Alice, my employer, left a check for me. I unsealed the envelope and began to cry her tears. Mine too. The extra $65.00 dollars she added to my check came with a wave of pain, jumping into my energy field. The pain was riding on top of LOVE. Her heart-gratitude, the 65.00, an acknowledgement for the care I give to her brother Don, two years her junior.
“Please visit him as much as you can.” Her note said.
Don, nearly 57 years old, has been battling mental illness. A full blown war has been going on inside his mind and over-chemicalized brain.
Alice loves her brother Don yet she cannot tell him or show him directly, nor spend more than a few minutes a month in Don’s physical presence. Alice’s heart, so protected and armored, is breaking. Afraid to show emotion at all, Alice fears loss of her own sanity – through a waterfall of unending tears.
The caregiver, like any profession, has a particular expertise. What others find difficult to do, is simple for the true care-provider. Like Bikers and bicyclists when they spot a fellow rider, there’s a smiling recognition and inner kinship felt when one care-provider spots another amidst their work.
When I see those like Alice, who cannot show they care, it is easy to dismiss them with internal judgments, like:
“They don’t care” or “they don’t want their lives disrupted” – but the truth is much deeper than that. No matter what I tell myself or what story Alice believes, LOVE is why we care and also why we cannot show we care. For LOVE is all there is. LOVE spoken of in that phrase is not a cliche but a living truth, the eternal reality – all else arises and passes away. Even while absorbed in fleeting thoughts, stories and beliefs, LOVE remains, waiting- always waiting for us. We must realize this truth about LOVE for ourselves. All our greatest sorrows, pains and traumas – flickering wind gusts across the great ocean of LOVE.
People are afraid of physical illness for the same reason they fear death: the idea of loss of existence. With mental illness, another stigma is also added: shame.
“Billy just got cancer.” -but “Tony went nuts” – like somehow those with mental illness earned it or brought it about themselves. And Don was also diagnosed with skin cancer two years ago. A surgeon removed, what he later told Don was the second largest tumor-lesion of the year.
It’s been my secret sorrow, watching Don’s descent into the deeper depths of disconnect. For over 8 years, I’ve been a friend and caregiver for this most sensitive, beautiful man. No one really knows Don, has befriended him like I have. For Don does not see many people except the young lady, 20-something at the convenience store he walks to for a diet pepsi or the two women that share bits of kindness who work for his family business. When we take walks along the coastal shore, Don says a hearty ‘Hello’ to a good portion of the people who pass. He feels safe with me and reaches out to connect with others.
Most of those who Don greets, ignore him, make no gesture or other sign of acknowledgement. For they see Don and sense a deeply- conflicted soul. Don’s inner conflict comes out in his gait, mannerisms and facial features. This disassociation energy pattern which Don embodies, we all carry. Don, however, carries it overtly. This is a very threatening unmasking for a culture taught to avoid the inner life of feelings. They see in Don their own rejected self, their own demons. He triggers the covert aspect inside us and this hidden dimension of pain differs only in degrees of dysfunction. Even Don’s family members can barely muster the energy to be with him- except for his brother Kyle and cousin Richard–who see him a few times a month for about 30 minutes. Don’s sister Lucy sees him once a year on Christmas eve.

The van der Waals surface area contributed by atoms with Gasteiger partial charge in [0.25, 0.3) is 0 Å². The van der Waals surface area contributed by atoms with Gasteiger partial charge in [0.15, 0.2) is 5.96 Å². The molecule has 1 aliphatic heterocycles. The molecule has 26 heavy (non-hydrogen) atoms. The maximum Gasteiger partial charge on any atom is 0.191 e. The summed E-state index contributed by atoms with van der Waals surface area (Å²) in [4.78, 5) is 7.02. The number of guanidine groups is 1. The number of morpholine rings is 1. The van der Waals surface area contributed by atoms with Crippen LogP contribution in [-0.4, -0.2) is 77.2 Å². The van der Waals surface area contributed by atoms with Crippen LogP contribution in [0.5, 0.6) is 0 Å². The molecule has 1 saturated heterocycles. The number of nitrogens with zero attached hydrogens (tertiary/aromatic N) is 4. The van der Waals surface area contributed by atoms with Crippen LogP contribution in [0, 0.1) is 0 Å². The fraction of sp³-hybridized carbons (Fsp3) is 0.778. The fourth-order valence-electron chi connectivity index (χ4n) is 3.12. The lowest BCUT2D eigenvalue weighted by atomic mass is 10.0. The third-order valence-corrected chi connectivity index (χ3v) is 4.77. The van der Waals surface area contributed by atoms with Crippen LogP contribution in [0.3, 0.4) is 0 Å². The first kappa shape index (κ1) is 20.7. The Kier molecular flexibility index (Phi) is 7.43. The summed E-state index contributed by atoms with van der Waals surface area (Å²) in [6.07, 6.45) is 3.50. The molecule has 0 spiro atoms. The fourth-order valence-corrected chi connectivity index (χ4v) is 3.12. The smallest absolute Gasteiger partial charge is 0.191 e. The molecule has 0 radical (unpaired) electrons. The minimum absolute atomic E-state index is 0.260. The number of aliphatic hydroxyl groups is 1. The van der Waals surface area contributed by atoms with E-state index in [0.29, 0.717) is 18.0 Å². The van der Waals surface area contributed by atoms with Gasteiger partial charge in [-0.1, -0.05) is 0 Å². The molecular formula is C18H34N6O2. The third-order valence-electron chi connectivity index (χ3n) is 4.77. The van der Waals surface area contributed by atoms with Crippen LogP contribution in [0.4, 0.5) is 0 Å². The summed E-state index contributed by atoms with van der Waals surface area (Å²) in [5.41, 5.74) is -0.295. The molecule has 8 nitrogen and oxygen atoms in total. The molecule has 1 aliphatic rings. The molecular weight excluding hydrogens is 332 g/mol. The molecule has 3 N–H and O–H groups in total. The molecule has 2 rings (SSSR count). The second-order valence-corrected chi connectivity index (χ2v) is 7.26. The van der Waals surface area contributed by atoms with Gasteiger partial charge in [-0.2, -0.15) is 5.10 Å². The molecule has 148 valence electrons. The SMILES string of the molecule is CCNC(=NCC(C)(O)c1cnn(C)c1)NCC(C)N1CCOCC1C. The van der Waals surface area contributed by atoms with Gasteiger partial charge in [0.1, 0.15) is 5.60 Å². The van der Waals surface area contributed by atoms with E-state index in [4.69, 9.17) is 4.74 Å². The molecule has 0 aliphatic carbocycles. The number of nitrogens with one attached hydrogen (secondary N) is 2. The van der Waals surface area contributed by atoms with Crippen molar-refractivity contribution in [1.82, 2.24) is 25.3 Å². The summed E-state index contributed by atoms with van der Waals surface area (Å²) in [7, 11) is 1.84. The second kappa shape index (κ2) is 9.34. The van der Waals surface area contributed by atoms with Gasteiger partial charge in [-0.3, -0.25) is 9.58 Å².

I have been the fortunate one, allowed to feel Don’s secret sorrow, to bare witness and befriend all the elements that manifest, from: wall punching to torturous displays of depression.
Don’s father took his own life, a violent form of suicide – a revolver bullet to the head, just one week before Thanksgiving. He had prostate cancer for years, a slow reduction in life quality, along with heart issues. Add to that- the loss of a 100 year old flower bulb business and a no longer manageable lifelong depression. This left Don’s father feeling out of control, thus the quick exit. Don has made 4 trips to 4 different Psych wards in the bay area since then.
Now my beloved friend has entered a new stage. It’s like the anger and depression are gone. The Don I knew is gone, dropped into an abyss, fallen through to the bottom of a crevasse I do not recognize. Our playful camaraderie has lost its luster. Like a flat stone skimming off the ocean my jokes do not even touch Don. We still talk the latest sport’s news and Don always asks about my family only all of this conversation is coming from some robotic muscle memory.
This new San Jose Behavioral Health (Psyche Ward) Don has entered, has only two ratings, both one star:
“A relative was incarcerated here for over a week. Absolutely chaotic. Only one doctor for all the adolescents and some of the adults.”
“Scary, scary place. It’s like they try and get you inside and not let you out.”
Later I called and the phone rang 20 times. No answer. I called back and told the receptionist. She advised me to leave a message before transferring me again. I listened to music for a bit, the phone never rang. And in the last hours it has been discovered that the staff has not been giving Don his medication at all for 36 hours. And he is on a vast array of meds not meant to be instantly dropped.
This facility was the only one with a bed available. It requires a special code to get in; only three of us are allowed to see Don.
I trust it will not be like his last place, El Camino, a lockdown unit with a roving guard, maybe a padded cell with no windows, no chance to go outside and feel the sun, breathe fresh air or see a tree. No nature at all. No soul. Don will most likely be sedated, medicated to the hilt. For the psychiatric profession is about modulating symptoms and side effects, a sort of russian roulette for the mind.